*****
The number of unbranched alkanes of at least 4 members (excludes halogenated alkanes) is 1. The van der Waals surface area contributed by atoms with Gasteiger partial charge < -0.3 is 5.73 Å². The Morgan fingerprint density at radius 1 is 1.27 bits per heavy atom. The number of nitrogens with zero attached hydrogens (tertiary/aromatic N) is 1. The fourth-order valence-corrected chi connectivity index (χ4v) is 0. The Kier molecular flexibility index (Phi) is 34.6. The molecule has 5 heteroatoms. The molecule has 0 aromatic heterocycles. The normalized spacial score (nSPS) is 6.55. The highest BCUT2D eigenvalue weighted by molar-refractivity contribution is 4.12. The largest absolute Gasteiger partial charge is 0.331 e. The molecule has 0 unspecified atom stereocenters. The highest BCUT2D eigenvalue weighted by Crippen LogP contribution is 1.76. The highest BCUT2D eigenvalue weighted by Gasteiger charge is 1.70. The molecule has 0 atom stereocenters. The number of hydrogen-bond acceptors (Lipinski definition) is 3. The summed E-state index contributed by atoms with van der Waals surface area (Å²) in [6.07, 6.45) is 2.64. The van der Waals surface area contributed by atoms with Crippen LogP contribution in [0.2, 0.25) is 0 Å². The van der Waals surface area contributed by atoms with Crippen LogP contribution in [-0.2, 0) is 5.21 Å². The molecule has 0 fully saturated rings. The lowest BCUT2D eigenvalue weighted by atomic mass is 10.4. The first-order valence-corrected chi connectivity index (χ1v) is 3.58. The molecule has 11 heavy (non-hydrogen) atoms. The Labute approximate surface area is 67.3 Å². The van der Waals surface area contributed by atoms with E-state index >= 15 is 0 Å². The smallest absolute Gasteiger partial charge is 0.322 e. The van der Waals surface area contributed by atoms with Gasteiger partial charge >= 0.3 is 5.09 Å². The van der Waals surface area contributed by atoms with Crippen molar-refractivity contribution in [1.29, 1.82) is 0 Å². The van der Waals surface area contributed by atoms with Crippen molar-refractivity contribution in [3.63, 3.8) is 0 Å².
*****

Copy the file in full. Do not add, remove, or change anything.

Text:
The number of unbranched alkanes of at least 4 members (excludes halogenated alkanes) is 1. The van der Waals surface area contributed by atoms with Gasteiger partial charge < -0.3 is 5.73 Å². The Morgan fingerprint density at radius 1 is 1.27 bits per heavy atom. The number of nitrogens with zero attached hydrogens (tertiary/aromatic N) is 1. The fourth-order valence-corrected chi connectivity index (χ4v) is 0. The Kier molecular flexibility index (Phi) is 34.6. The molecule has 5 heteroatoms. The molecule has 0 aromatic heterocycles. The normalized spacial score (nSPS) is 6.55. The highest BCUT2D eigenvalue weighted by molar-refractivity contribution is 4.12. The largest absolute Gasteiger partial charge is 0.331 e. The molecule has 0 unspecified atom stereocenters. The highest BCUT2D eigenvalue weighted by Crippen LogP contribution is 1.76. The highest BCUT2D eigenvalue weighted by Gasteiger charge is 1.70. The molecule has 0 atom stereocenters. The number of hydrogen-bond acceptors (Lipinski definition) is 3. The summed E-state index contributed by atoms with van der Waals surface area (Å²) in [6.07, 6.45) is 2.64. The van der Waals surface area contributed by atoms with Crippen LogP contribution in [0.2, 0.25) is 0 Å². The van der Waals surface area contributed by atoms with Crippen LogP contribution in [-0.2, 0) is 5.21 Å². The molecule has 0 fully saturated rings. The lowest BCUT2D eigenvalue weighted by atomic mass is 10.4. The first-order valence-corrected chi connectivity index (χ1v) is 3.58. The molecule has 11 heavy (non-hydrogen) atoms. The Labute approximate surface area is 67.3 Å². The van der Waals surface area contributed by atoms with E-state index >= 15 is 0 Å². The smallest absolute Gasteiger partial charge is 0.322 e. The van der Waals surface area contributed by atoms with Gasteiger partial charge >= 0.3 is 5.09 Å². The van der Waals surface area contributed by atoms with Crippen molar-refractivity contribution in [1.29, 1.82) is 0 Å². The van der Waals surface area contributed by atoms with Crippen molar-refractivity contribution in [3.63, 3.8) is 0 Å².